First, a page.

The 740-square metre pile of rocks in Sydney’s prestigious Point Piper has sold for the second time this year.
While the buyer’s identity and purchase price have not been revealed, real estate agents LJ Hooker Double Bay was seeking expressions of interest in the range of $22 million to $25 million.
The previous owners purchased the harbourside block from Shanghai-based shipping magnate heir, Hugh Huang, for $22.5 million in January this year.
But the property had already changed hands multiple times before then: Huang purchased the Wolsely Road then-residence for $14.35 million in 2013 from Sydney FC chairman Scott Barlow.
Barlow purchased it from hotelier Damien Reed in 2010, who bought the home from orthopaedic surgeon Lawrence Kohan in 2004.
But the question remains, why doesn’t anyone want to keep this house?
One theory is climate change.
A study conducted by Climate Risk earlier this year found some suburbs in Australia would become ‘uninsurable’ if nothing is done to stop the effects of climate change. ‘Uninsurable’ is defined as insurers refusing to offer cover or premiums being unaffordable.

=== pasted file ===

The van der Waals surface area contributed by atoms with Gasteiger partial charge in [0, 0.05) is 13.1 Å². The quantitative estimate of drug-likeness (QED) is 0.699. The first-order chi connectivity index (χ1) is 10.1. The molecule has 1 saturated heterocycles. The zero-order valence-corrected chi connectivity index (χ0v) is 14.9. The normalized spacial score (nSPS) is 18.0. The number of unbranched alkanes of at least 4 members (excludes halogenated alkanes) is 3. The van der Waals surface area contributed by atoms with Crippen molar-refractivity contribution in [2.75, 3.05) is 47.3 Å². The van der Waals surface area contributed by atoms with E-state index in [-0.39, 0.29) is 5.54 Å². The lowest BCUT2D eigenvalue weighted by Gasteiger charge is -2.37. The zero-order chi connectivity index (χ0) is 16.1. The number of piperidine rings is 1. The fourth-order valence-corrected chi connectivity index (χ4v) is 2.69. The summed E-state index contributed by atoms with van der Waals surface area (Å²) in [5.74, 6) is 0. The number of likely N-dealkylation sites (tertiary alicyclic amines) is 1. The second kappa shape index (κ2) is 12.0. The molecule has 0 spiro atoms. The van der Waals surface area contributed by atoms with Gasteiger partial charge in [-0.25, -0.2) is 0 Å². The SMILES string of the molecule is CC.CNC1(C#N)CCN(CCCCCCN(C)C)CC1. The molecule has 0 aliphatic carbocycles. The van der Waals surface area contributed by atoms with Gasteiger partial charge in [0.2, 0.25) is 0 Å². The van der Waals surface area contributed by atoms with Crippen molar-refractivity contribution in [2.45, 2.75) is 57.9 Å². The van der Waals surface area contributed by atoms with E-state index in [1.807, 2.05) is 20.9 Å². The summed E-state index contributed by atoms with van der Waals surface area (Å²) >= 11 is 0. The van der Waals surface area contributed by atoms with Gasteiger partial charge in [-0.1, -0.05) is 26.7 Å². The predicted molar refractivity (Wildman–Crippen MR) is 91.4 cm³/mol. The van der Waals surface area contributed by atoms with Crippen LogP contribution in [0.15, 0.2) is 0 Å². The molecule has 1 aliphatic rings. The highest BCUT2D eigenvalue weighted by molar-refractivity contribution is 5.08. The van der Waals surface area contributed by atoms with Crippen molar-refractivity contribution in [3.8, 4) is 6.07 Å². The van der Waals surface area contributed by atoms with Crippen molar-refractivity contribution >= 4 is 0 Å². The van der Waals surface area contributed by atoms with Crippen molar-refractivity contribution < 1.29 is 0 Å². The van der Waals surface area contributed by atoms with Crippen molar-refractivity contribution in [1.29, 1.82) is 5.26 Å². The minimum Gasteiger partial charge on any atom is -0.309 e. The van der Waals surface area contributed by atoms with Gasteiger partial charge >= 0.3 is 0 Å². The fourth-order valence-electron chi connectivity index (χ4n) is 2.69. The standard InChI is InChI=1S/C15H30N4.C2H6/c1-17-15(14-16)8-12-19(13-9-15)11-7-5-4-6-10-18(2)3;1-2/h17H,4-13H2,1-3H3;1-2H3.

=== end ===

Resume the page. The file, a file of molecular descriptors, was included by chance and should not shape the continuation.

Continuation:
In Sydney, Point Piper is expected to be one of the high-risk areas.
A report released by the United Nations Intergovernmental Panel on Climate Change found rising sea levels will threaten low-lying coastal cities.
Lead author of the report, Nerilie Abram, said by 2050, more than one billion people will live on coastal land which is less than 10 metres above sea level – and they will be exposed to extreme flooding and storm surges from more intense tropical cyclones.
“Australia's coastal cities and communities can expect to experience what was previously a once-in-a-century extreme coastal flooding event at least once every year by the middle of this century – in many cases much more frequently,” Abram said in a statement.
Another theory is the lack of interest in trophy homes.
Domain research analyst Eliza Owen told Yahoo Finance the trophy market was on track to record the worst run of big-ticket sales since 2012, with only a handful of $20 million-plus sales.
“In this very top end of the market, there's an idea that it is more susceptible to economic uncertainty and economic shock,” she said.
“That's because people who buy these very high end homes potentially more affected. They might be business leaders, or they might have a stake in share markets.”
“With everything that's happening with the US-China trade war at the moment, people may be hesitant to make big purchasing decisions while there's this threat to business around tariffs and imports and things like that.”
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